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Following this question What's the fewest weights you need to balance any weight from 1 to 40 pounds?

I am interested what is the minimum number M of weights you need to define any integer weight from a) 1 to 40? b) 1 to N?

For example, if N = 2, M = 1. Indeed, with one weight equal 2 you can define any weight X from 1 to 2 ( $1 \le X < 2 \implies X = 1$; $X = 2 \implies X = 2$ ).

With two weights I can go up to N = 8. Take weights 2 and 6, then:
$1 \le X < 2 \implies X = 1$;
$X = 2 \implies X = 2$;
$2 < X < 6-2 \implies X = 3$;
$X = 6-2 \implies X = 4$;
$6-2 < X < 6 \implies X = 5$;
$X = 6 \implies X = 6$;
$6 < X < 6+2 \implies X = 7$;
$ X = 6+2 \implies X = 8$.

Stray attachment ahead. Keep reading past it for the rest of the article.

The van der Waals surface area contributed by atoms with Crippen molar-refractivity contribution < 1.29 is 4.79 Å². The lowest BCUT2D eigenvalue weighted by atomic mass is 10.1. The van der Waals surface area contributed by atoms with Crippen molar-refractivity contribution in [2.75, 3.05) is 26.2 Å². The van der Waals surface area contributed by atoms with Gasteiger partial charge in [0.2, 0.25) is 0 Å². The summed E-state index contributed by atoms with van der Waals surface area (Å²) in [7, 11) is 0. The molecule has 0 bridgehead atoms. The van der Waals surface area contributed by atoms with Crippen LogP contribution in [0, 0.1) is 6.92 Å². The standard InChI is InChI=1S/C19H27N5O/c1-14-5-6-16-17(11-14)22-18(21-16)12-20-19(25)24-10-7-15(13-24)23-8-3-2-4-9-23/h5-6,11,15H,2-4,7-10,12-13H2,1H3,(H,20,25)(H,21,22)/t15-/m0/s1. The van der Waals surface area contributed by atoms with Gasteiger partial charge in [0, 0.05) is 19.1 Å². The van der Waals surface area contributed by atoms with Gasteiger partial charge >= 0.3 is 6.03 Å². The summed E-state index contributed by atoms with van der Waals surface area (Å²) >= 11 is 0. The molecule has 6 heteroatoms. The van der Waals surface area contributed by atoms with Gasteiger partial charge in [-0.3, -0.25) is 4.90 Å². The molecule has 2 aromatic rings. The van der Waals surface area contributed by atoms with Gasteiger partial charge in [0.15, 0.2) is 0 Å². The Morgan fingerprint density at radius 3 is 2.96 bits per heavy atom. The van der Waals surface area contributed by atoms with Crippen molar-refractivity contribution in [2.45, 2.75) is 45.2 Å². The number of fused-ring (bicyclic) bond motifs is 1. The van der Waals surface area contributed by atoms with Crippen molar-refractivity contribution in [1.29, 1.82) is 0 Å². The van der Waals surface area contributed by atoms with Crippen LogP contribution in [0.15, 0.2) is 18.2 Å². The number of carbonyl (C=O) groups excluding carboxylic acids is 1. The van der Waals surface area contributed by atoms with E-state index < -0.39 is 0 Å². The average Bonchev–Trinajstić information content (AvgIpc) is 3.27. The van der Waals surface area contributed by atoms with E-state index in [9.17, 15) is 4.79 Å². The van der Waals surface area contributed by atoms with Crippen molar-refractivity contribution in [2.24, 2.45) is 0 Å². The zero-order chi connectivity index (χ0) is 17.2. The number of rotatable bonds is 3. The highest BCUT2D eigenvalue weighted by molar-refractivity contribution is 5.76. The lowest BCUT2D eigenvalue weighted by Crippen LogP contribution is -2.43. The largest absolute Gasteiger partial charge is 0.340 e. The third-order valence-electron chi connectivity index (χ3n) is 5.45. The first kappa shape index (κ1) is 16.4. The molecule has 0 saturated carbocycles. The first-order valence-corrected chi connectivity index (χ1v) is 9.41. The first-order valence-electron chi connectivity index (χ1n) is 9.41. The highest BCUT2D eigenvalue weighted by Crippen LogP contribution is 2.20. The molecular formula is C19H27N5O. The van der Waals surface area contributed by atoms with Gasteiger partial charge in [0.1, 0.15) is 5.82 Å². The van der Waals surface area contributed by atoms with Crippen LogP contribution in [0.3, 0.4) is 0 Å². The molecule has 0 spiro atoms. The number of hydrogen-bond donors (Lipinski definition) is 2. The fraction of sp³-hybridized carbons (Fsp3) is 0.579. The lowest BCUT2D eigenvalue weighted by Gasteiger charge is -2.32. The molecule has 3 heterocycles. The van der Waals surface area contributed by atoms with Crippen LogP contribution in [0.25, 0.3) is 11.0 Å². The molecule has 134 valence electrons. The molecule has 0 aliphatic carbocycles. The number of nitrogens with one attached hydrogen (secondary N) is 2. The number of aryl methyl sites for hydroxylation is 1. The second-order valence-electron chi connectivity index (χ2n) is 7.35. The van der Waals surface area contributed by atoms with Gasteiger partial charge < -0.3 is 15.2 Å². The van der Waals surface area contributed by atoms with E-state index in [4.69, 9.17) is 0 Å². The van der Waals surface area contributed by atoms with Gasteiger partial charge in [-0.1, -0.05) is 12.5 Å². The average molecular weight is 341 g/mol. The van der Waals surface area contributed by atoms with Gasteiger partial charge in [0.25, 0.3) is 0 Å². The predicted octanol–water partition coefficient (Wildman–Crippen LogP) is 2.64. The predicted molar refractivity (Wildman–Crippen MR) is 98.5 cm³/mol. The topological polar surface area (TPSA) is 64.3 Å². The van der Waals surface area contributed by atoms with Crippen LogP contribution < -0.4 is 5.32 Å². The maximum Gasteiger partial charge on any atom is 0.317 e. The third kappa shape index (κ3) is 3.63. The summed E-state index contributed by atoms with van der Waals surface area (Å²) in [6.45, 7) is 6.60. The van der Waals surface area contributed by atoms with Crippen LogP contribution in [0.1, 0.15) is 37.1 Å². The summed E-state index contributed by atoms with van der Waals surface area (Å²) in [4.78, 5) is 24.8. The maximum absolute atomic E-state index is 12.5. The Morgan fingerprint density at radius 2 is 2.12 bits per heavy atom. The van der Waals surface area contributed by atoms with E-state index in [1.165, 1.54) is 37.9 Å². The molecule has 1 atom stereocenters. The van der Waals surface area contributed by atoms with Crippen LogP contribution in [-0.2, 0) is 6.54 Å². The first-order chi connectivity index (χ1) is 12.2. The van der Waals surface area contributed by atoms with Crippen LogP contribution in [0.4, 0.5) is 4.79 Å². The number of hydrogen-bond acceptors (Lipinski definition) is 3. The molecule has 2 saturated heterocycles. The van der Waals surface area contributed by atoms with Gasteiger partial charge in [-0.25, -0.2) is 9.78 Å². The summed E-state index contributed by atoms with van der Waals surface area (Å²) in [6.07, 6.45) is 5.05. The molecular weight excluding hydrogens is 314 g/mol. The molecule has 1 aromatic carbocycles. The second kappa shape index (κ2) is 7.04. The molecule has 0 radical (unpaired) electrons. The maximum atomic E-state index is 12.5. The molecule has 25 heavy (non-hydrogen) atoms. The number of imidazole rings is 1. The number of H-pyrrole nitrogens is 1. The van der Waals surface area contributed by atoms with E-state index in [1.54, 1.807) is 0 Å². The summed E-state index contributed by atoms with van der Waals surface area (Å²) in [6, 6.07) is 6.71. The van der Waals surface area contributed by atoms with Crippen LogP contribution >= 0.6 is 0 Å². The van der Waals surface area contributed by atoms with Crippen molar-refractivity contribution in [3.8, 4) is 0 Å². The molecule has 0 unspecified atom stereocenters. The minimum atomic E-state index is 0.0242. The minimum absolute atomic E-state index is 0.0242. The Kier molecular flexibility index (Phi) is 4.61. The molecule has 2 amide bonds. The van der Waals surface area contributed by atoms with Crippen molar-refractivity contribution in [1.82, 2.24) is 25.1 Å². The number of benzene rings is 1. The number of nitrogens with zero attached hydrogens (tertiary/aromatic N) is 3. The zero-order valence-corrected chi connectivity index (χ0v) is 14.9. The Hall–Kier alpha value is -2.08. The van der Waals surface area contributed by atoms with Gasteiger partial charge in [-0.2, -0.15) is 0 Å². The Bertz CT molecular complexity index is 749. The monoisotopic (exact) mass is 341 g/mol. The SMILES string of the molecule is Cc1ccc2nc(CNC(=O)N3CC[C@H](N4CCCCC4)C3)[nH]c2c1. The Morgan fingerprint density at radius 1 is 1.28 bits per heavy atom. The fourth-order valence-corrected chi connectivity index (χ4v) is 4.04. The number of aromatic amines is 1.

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If you can weigh all the even numbers, you can define all the odd numbers. The question you linked to has the weights as powers of $3: 3^0=1, 3^1=3, 3^2=9, 3^3=27$ and can weigh all numbers up to $40$. So doubling the weights (as you started) $2,6,18,54$ allows you to define all weights up to $81$. More generally, the series of weights $2\cdot 3^i$, for $i=0,1,2,\dots n$ lets you define all weights up to $3^{n+1}$

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  • $\begingroup$ Wow, I didn't know about the definition thing. $\endgroup$ – Joe Z. Jun 24 '14 at 22:59

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